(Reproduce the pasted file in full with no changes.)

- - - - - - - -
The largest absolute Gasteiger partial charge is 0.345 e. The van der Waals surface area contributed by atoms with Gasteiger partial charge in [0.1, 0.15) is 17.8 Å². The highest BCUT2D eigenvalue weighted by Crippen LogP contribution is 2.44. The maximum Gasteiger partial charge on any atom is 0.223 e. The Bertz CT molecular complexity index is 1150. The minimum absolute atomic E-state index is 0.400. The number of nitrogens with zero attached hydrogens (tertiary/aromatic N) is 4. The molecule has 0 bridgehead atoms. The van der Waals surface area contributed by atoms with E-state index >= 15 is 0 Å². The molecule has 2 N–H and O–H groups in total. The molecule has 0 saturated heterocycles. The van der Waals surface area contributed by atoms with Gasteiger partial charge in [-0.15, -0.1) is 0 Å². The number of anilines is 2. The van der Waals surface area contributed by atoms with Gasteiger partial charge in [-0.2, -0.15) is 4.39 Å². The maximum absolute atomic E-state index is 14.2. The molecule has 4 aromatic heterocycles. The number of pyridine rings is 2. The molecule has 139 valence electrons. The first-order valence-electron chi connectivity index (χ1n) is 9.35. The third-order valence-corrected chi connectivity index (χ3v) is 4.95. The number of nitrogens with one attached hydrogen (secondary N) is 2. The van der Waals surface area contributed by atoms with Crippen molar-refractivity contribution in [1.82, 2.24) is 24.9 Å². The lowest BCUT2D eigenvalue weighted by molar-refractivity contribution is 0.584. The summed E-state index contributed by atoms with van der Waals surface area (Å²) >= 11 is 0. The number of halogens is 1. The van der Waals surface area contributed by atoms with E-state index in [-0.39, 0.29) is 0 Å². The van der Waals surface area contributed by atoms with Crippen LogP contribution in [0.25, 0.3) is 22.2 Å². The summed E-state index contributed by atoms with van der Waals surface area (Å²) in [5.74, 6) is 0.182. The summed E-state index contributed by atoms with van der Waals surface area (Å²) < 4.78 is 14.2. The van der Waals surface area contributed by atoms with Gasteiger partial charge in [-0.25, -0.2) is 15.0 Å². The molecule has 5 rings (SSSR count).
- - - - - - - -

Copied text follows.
The largest absolute Gasteiger partial charge is 0.345 e. The van der Waals surface area contributed by atoms with Gasteiger partial charge in [0.1, 0.15) is 17.8 Å². The highest BCUT2D eigenvalue weighted by Crippen LogP contribution is 2.44. The maximum Gasteiger partial charge on any atom is 0.223 e. The Bertz CT molecular complexity index is 1150. The minimum absolute atomic E-state index is 0.400. The number of nitrogens with zero attached hydrogens (tertiary/aromatic N) is 4. The molecule has 0 bridgehead atoms. The van der Waals surface area contributed by atoms with E-state index >= 15 is 0 Å². The molecule has 2 N–H and O–H groups in total. The molecule has 0 saturated heterocycles. The van der Waals surface area contributed by atoms with Gasteiger partial charge in [-0.15, -0.1) is 0 Å². The number of anilines is 2. The van der Waals surface area contributed by atoms with Gasteiger partial charge in [-0.2, -0.15) is 4.39 Å². The maximum absolute atomic E-state index is 14.2. The molecule has 4 aromatic heterocycles. The number of pyridine rings is 2. The molecule has 139 valence electrons. The first-order valence-electron chi connectivity index (χ1n) is 9.35. The third-order valence-corrected chi connectivity index (χ3v) is 4.95. The number of nitrogens with one attached hydrogen (secondary N) is 2. The van der Waals surface area contributed by atoms with Crippen molar-refractivity contribution in [1.82, 2.24) is 24.9 Å². The lowest BCUT2D eigenvalue weighted by molar-refractivity contribution is 0.584. The summed E-state index contributed by atoms with van der Waals surface area (Å²) >= 11 is 0. The number of halogens is 1. The van der Waals surface area contributed by atoms with E-state index in [-0.39, 0.29) is 0 Å². The van der Waals surface area contributed by atoms with Crippen LogP contribution in [0.25, 0.3) is 22.2 Å². The summed E-state index contributed by atoms with van der Waals surface area (Å²) in [5.74, 6) is 0.182. The summed E-state index contributed by atoms with van der Waals surface area (Å²) < 4.78 is 14.2. The van der Waals surface area contributed by atoms with Gasteiger partial charge in [-0.25, -0.2) is 15.0 Å². The molecule has 5 rings (SSSR count).